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MINERVA PEDIATRICA

A Journal on Pediatrics, Neonatology, Adolescent Medicine,
Child and Adolescent Psychiatry


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Minerva Pediatrica 2017 August;69(4):337-47

DOI: 10.23736/S0026-4946.17.04956-8

Copyright © 2017 EDIZIONI MINERVA MEDICA

language: English

Surgical options for anterior cruciate ligament reconstruction in the young child

Meghan J. PRICE , Lionel LAZARO, Frank A. CORDASCO, Daniel W. GREEN

Hospital for Special Surgery, New York, NY, USA


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Injury to the anterior cruciate ligament (ACL) is becoming increasingly common in the skeletally immature population. Historically, there was a reluctance to operate on skeletally immature patients due to potential damage to the physis and subsequent growth disturbances; however, more recently, ACL reconstruction techniques specifically developed for this young population have shown good outcomes and low complication rates. In this article, we briefly discuss the modifiable and non-modifiable risk factors for ACL injury in children, options for conservative management for ACL rupture, and outcomes for delayed operative management. The main focus of the manuscript is to describe three operative technique options designed for ACL reconstruction in skeletally immature patients and to review the literature on outcomes and complications of these techniques. Two of these techniques, namely the Modified MacIntosh and the all-epiphyseal techniques, are often referred to as physeal-sparing, while the third, i.e. the transphyseal technique, is not. While different in approach and technique, these procedures have been shown to produce good outcomes and minimal complications in the skeletally immature population. Despite these positive reports, it is also essential to be aware of potential complications and the potential risk of recurrence.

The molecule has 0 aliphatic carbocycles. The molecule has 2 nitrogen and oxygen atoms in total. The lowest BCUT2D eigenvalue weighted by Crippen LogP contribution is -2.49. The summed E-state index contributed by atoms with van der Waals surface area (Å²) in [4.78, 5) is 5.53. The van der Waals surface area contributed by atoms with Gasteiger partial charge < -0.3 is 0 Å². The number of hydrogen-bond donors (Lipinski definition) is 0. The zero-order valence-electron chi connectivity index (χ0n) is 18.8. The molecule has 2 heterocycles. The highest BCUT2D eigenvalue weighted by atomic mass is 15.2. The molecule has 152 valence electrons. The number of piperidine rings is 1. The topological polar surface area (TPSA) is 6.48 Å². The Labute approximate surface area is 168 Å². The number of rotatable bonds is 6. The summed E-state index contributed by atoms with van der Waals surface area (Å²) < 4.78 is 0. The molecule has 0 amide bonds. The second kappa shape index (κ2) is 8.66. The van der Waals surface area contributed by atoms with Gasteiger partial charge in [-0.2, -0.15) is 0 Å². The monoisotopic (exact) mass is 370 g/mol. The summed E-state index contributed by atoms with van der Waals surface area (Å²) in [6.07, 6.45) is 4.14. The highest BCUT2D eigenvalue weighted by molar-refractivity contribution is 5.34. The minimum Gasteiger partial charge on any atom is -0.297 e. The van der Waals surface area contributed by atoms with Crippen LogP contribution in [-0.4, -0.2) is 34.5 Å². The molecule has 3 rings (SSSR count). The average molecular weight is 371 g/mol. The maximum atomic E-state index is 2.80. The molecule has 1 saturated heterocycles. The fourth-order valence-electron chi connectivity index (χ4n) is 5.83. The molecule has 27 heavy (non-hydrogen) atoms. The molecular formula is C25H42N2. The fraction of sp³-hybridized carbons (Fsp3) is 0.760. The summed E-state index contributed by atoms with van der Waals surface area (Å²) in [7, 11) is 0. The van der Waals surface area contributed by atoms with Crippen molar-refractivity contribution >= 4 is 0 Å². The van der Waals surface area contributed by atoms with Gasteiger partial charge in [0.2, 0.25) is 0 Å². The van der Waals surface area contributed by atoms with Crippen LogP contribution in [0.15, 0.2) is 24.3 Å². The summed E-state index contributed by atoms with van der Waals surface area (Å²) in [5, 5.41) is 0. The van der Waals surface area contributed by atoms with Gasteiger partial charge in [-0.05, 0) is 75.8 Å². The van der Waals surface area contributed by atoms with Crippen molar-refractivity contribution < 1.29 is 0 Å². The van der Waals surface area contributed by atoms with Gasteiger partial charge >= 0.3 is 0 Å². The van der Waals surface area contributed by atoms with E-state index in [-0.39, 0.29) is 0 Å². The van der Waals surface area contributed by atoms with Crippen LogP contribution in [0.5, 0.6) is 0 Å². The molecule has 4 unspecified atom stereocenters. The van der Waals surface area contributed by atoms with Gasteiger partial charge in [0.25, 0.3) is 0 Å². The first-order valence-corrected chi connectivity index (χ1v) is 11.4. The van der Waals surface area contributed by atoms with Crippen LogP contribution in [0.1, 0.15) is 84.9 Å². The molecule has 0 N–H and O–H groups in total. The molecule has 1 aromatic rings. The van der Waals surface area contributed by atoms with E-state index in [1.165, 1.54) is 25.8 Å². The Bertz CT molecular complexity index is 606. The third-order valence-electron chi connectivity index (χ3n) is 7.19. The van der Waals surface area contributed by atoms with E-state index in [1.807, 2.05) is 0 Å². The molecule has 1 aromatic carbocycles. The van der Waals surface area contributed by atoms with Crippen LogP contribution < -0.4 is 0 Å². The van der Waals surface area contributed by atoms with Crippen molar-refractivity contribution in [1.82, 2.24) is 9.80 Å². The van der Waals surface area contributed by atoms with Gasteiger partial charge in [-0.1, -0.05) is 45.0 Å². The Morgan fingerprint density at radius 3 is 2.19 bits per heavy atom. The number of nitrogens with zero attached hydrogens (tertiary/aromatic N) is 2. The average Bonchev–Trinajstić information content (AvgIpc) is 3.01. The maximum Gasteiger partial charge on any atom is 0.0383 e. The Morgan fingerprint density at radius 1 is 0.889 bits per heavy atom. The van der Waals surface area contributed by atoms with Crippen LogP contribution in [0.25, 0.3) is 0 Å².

KEY WORDS: Anterior cruciate ligament reconstruction - Child - Orthopedic procedures

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Publication History

Issue published online: June 7, 2017

Cite this article as

Price MJ, Lazaro L, Cordasco FA, Green DW. Surgical options for anterior cruciate ligament reconstruction in the young child. Minerva Pediatr 2017;69:337-47. DOI: 10.23736/S0026-4946.17.04956-8

Corresponding author e-mail

pricem@hss.edu